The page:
Beyond the Common Economic Space
The man does not think small: "We are proposing a model of a powerful supranational association that is capable of becoming one of the poles of the modern world and, within that, to play an effective linking role between Europe and the dynamic Asia-Pacific region. ..."
Putin always likes to stress cooperation. In this instance, he argued that the Eurasian Union would actually grow to become a partner for the European Union. "Membership in the Eurasian Union, apart from direct economic benefits, will enable its members to integrate into Europe faster and from a much stronger position."
There are many people, especially in Washington, who would like to dismiss this as empty rhetoric. That would be a mistake. Putin may or may not be a dedicated free-market proponent. But his words are probably sincere for one very pragmatic reason: To the extent that agreements like this strengthen Russia—economically, politically, and militarily— they support Putin's grand vision.
The proposal for the Eurasian Union, however, will play out on a tricky part of the Great Game board. Maybe no amount of pressure from the Kremlin will persuade some of the target states, especially Ukraine and Azerbaijan, to join the new union. And providing financial incentives to coax a slew of cash-strapped dictator states into an economic and political partnership poses a high cost for Russia.
Moreover, the open-borders aspect of Putin's Eurasian plan could draw resistance from the Russian people. While they love their Slavic warrior president, they won't welcome an influx of low-wage migrants, many of them Muslim, into Russian cities already hostile to Islam.
So perhaps the "new USSR" will never happen, nor even its rambunctious stepchild, the Eurasian Union. But neither is critical to Putin's plan. He has a lot of geopolitical alternatives bubbling on other burners.
One is the Shanghai Cooperation Organization (SCO), whose members are Russia, China, Kazakhstan, Tajikistan, Kyrgyzstan, and Uzbekistan. The group was formed ostensibly to oppose extremism and enhance border security, but it's really a counterorganization to NATO, a point the SCO doesn't deny. Its official motto is nonalignment, non-confrontation, and noninterference in other countries' affairs. But the members do conduct joint military exercises.
The SCO is a work in progress: Putin wants to add Pakistan. China wants Iran in. If both join, it will be a geopolitical game changer. Russia, China, Iran, and Pakistan would be coordinating both in economic matters and in security matters.
Of course there are energy implications as well. With Iran in the club, members of the SCO would control half of the world's natural gas reserves. Development of the pipeline network would become a matter of Asian integration, not Eurasian integration.
The United States and Europe are shadows of their former selves, leaving the balance of global power up for grabs. The battle of the Colder War, fought with oil and gas, uranium and coal, pipelines and ports, will determine where that balance tilts. Putin has been preparing for the fight for a decade already and is in it for however long it takes.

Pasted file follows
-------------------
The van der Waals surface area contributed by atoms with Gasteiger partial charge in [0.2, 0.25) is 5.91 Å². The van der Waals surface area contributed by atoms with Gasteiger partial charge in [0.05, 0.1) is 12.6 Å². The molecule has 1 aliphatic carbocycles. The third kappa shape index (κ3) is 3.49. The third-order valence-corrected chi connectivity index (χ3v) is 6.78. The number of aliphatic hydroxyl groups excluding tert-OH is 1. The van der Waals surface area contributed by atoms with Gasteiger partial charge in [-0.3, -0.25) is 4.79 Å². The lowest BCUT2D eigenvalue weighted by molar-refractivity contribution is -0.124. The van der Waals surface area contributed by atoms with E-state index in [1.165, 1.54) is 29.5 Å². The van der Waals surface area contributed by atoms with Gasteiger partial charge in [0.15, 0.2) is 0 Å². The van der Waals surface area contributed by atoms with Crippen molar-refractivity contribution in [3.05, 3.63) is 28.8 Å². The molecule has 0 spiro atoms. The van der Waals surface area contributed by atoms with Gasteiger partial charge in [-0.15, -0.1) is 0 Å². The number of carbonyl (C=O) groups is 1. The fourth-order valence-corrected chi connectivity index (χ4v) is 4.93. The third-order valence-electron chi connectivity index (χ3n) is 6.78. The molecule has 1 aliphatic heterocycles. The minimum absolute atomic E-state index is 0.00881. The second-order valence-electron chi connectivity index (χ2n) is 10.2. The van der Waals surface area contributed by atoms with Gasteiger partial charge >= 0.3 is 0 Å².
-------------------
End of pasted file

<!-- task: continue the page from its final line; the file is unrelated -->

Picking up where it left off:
Russia is set on her course. The Putinization of the world is not only coming; it has already started.
Much depends upon how the West responds.
Here's why: Despite Putin's pronouncements about cooperation among the world's peoples, he always puts his own country first. His overriding goal is to secure Russia a position at the head of the table whenever nations gather. And achieving this involves concentrating his efforts on natural resources, to which everything else is tied, and on diminishing the strength and influence of the United States.
Just read the following excerpt from Putin's Candidate of Science dissertation in economics, defended in 1997 when his country's economy was in tatters, and titled "Mineral and Raw Materials Resources and the Development Strategy for the Russian Economy":
In conclusion, one should note that the existing socio-economic preconditions, as well as the strategy for Russia to emerge from its deep crisis and attain its previous might at a qualitatively new level show that the condition of the mineral and raw materials complex of the country will remain the most important factor in the development of the country in the near term. The speed with which the crisis phenomena in the country are overcome; the creation of the material-technical base for the production of high-technology and science-intensive products, including durable goods; the solution of food supply problems, including ensuring Russia's state security in the area of food products; changing the structure of foreign trade to correspond with the exchange of goods in the world's developed countries; the solution of many social problems and a whole range of factors which determine the future of the Russian Federation depend overwhelmingly on the level of rational, well-considered responsibility and the scale of the use of natural wealth potential. (Emphasis added.)
If the end is for Russia to recover its previous might at a "qualitatively new level," then the means, in Putin's eyes, is to focus on three critical sectors in which he would like the country to rise to global dominance: oil, gas, and nuclear power.